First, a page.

Main Content

Back to Blog List

Cybersecurity for small businesses
  • 12 June 2018
  • Tiffany C Wright

Cybersecurity for small businesses

You may think that a basic anti-virus program installed once and left unattended is sufficient in protecting your small business from online threats. In reality, cybersecurity is something you want to continually monitor so that you can take appropriate action in order to protect yourself, vendor and customer information, and your overall business.

There are different types of tools to consider when putting together a security strategy. Do your research so that you’re aware of the ever-changing risks. Depending on your business and the types of activities that you and your staff do online, you might consider antivirus/anti-malware programs, internet security suites, password managers, or even email encryption software.

bc_20180612_Cybersecurity-for-small-businesses

Equally important to developing a small business security plan is training all of your employees to adhere to established cybersecurity best practices.

Protect your systems.

Your first line of defense in security protection is to install and use robust anti-virus and anti-malware software. Most computers come with a free or trial version of anti-virus, but when you’re using that computer for business purposes, you should consider investing in something more comprehensive. And because new viruses and other malware are continually emerging, it’s important to regularly update your operating systems and anti-virus software.

Create or strengthen your email policy.

According to Inc. magazine, one in 131 emails contains a link or attachment that leads to malware, ransomware or phishing. As a business owner, be sure to have an email policy where all of your staff understands the risks, what to do and what not to do when it comes to suspicious emails. Start by ensuring that each person has their own email account and that everyone establishes strong passwords.

Look out for emails that ask you to share or submit sensitive information. These can be phishing emails, and they’re often successful because they look like real emails from trusted sources. Train your employees to refrain from clicking on any link or attachment that is not expected, even if it appears to come from a trusted source. Any emails requesting confirmation via clicking on links or completing attachments are suspect. If in doubt, employees should go directly to the website (through traditional channels) or pick up the phone and call.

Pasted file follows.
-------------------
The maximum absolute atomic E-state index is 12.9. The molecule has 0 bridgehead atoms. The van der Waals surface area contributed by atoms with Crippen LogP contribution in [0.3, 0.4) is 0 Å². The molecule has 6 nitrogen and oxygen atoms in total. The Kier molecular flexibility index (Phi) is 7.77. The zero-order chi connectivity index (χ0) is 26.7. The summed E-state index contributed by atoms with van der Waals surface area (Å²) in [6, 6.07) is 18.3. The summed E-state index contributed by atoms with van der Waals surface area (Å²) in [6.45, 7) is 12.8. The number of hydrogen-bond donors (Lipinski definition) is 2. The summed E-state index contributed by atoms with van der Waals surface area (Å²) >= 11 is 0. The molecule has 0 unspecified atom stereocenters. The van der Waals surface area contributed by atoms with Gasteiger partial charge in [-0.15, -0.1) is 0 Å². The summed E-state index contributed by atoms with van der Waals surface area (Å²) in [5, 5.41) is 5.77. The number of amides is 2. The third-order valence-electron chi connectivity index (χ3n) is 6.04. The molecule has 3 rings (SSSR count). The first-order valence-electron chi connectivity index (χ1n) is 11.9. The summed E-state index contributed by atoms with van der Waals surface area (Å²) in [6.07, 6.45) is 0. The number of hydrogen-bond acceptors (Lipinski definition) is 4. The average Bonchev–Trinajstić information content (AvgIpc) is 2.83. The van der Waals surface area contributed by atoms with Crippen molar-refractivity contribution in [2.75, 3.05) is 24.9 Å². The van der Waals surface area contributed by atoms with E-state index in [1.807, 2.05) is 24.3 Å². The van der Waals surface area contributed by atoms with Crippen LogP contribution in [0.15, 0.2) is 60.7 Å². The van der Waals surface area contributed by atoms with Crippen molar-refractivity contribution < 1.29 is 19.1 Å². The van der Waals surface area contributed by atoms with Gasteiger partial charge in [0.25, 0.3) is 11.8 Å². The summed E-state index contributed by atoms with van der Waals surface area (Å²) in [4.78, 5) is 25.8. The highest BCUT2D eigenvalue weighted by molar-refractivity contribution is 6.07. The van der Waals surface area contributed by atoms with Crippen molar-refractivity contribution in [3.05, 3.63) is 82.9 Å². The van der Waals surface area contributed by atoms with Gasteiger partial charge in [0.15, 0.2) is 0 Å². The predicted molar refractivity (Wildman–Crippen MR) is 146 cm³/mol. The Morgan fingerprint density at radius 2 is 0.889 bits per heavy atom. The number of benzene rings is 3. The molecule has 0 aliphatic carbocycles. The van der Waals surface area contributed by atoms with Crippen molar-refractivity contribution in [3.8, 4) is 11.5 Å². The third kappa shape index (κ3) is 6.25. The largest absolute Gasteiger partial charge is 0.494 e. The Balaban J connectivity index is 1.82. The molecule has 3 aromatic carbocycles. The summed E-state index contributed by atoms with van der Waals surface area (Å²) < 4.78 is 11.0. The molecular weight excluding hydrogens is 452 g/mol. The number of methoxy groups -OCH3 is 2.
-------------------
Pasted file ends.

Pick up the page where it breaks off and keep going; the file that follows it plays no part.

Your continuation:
If you want to take email communication security to the next level, you might consider an email encryption software. Whether you choose to have emails automatically encrypted, or selectively encrypt individual emails, this can be another tool to help you protect your business from the loss of confidential information.

Back up your data regularly.

Backing up your information is critical to protecting data and keeping your network secure. In the event of a cyberattack or data breach, having access to a recent backup of your clean data is imperative in keeping your business running.

Be sure you back up to a source that is not likely to be corrupted by the same breach should your computer or network be attacked. This can mean backing up to an offsite server or to an on-site server that is offline except when performing the back up. Another option is to back up to the cloud or to a portable hard drive that remains unplugged except when backing up. If the former, be sure to use a source that is known for its security measures to protect your backup from being hacked.

If you create critical documents or other content, or generate large amounts of data on a daily basis, then back up daily. Otherwise, backing up weekly should suffice.

Consider the options.

Oftentimes, providers of security tools offer discounts when you buy a multi-year package, so check with a variety of different vendors to find what works best for your business.

Help protect yourself and set your business on the path to network security health. Be aware of the risks and the threats to the different aspects of your business, and then take the necessary steps to shore up your cybersecurity practices.

Back to Blog List